On February 26, 1928, a headline in the New York Times announced, “MARCH OF THE MACHINE MAKES IDLE HANDS,” with the subhead:“Prevalence of Unemployment With Greatly Increased Industrial Output Points to the Influence of Labor-Saving Devices as an Underlying Cause.”
What these alarming words referred to was the abundance of goods being produced in the roaring plants, mills and farm fields of 1920s America. According to a variety of statistics cited and charted by the Times, what Americans could now make was beginning to outstrip what they could consume, to the point of diminishing employment.
“More and more the finger of suspicion points to the machine,” the Times reporter, Evan Clark, claimed. “It begins to look as if machines had come into conflict with men—as if the onward march of machines into every corner of our industrial life had driven men out of the factory and into the ranks of the unemployed.”
Clark’s contention, it turned out, was overstated—unemployment, at the time, remained at only 4.2 percent nationwide. But the fear that “the machines”—automation—might possibly be detrimental to American life was something relatively new, and very real. Since America’s early days, there had been flashes of concern, but nothing like the disruptions caused by new technology that set off full-blown labor wars in England and France during the first convulsions of the Industrial Revolution. For one thing, most people in antebellum America worked for themselves, as farmers or housewives, artisans or professionals. New technology usually meant labor-saving devices, from the mechanical reaper to the dishwashing machine. Fears of white, working-class people centered more on being displaced by immigrants and African Americans, or the country’s rickety financial and banking systems. The imposing new factories that initially sprang up seemed to prove that the machines only made jobs.
By the end of the 1920s, however, that belief had begun to wear thin, and the machine seemed a menace. Today, we tend to think of our trepidation about automation as a relatively recent phenomenon, one that reflects The Matrix– and Watson on “Jeopardy!”—fears of artificial intelligence overtaking our own. But in fact, we began fearing much more primitive devices decades ago, and that fear reliably resurfaced when our economy faltered. Our present anxiety about robots taking human jobs might well prove to be warranted—but it is not novel.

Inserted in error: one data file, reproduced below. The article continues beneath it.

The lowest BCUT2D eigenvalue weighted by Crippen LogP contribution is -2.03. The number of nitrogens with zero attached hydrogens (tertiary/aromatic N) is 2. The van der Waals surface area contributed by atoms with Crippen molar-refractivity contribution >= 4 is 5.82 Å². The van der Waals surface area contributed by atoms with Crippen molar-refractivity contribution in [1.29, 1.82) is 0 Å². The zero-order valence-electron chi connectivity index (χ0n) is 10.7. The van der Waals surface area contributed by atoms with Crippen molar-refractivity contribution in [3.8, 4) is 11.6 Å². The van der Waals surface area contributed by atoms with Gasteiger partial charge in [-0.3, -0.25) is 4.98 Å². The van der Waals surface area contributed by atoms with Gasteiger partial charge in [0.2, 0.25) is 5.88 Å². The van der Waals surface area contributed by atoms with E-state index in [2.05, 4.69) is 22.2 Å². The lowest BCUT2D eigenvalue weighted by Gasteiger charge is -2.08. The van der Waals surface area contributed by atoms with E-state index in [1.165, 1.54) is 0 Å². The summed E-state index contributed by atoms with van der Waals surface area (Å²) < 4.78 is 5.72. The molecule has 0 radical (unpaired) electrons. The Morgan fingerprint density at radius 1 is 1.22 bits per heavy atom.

With the onset of the Great Depression, the widespread fear about technology was that it would lead to “overproduction,” which was seen by many at the time as the major cause of our worst economic meltdown. President Herbert Hoover received a hysterical letter from the mayor of Palo Alto—his adopted hometown and later, of course, the hub of Silicon Valley—warning that a “Frankenstein monster” of industrial technology was “devouring our civilization.” In 1932-1933, there was widespread excitement about an eccentric new, socio-political movement advocating the reorganization of society as a “Technocracy.” Technocrats, in the words of historian Arthur M. Schlesinger Jr., believed that “the inexorable increase of productivity, far outstripping opportunities for employment or investment, must mean permanent and growing unemployment, and permanent and growing debt, until capitalism itself collapsed under the double load.” The only solution, said the technocrats, was to drop our outdated and supposedly irrational “pricing system” for goods in favor of a new financial system that would tie everything to the amount of energy needed to produce goods, and redistribute money based on “ergs” and “joules” and other measures of literal power.
Technocracy proved to be a passing fad. But one of its central contentions—that machines made overproduction inevitable—was widely believed to be the underlying cause of the Depression. Even Franklin Roosevelt, during his 1932 presidential campaign, voiced his belief that the overproduction of the machines was driving unemployment, insisting, “Our industrial plant is built; the problem just now is whether under existing conditions it is not overbuilt.”
Once in office, FDR discovered that, in fact, our industrial plant was far from “finished,” and set about providing the infrastructure—and the buying power—to make building many more factories possible. World War II provided an object lesson in just how many workers America’s modern, industrialized economy could absorb. The country’s amazing wartime production—and the even more amazing postwar boom that followed—dimmed economic anxieties, and increased our confidence that we could handle whatever inventions might come. “If men have the talent to invent machines that put men out of work, they have the talent to put those men back to work,” President Kennedy proclaimed in 1962.
Not everyone was so sure. When, the Ford Motor Company moved its engine block production to a largely automated factory in Brook Park, Ohio, in 1949—a plant where automatic machine tools cut manpower by 90 percent—MIT professor Norbert Wiener, the father of cybernetics, warned that, “in the hands of the present industrial set-up, the unemployment produced by such plants can only be disastrous.” Some United Auto Workers activists wanted to respond by demanding a 30-hour week at 40-hour wages. But Walter Reuther, the visionary head of the UAW, remained sanguine, using his union’s power to keep his laid-off men employed elsewhere in the vast Ford empire, and their wage structure intact. “Nothing could be more wicked or foolish,” than to resist the mechanization of the auto line,” Reuther said in the mid-fifties. “You can’t stop technological progress, and it would be silly to try to do it if you could.”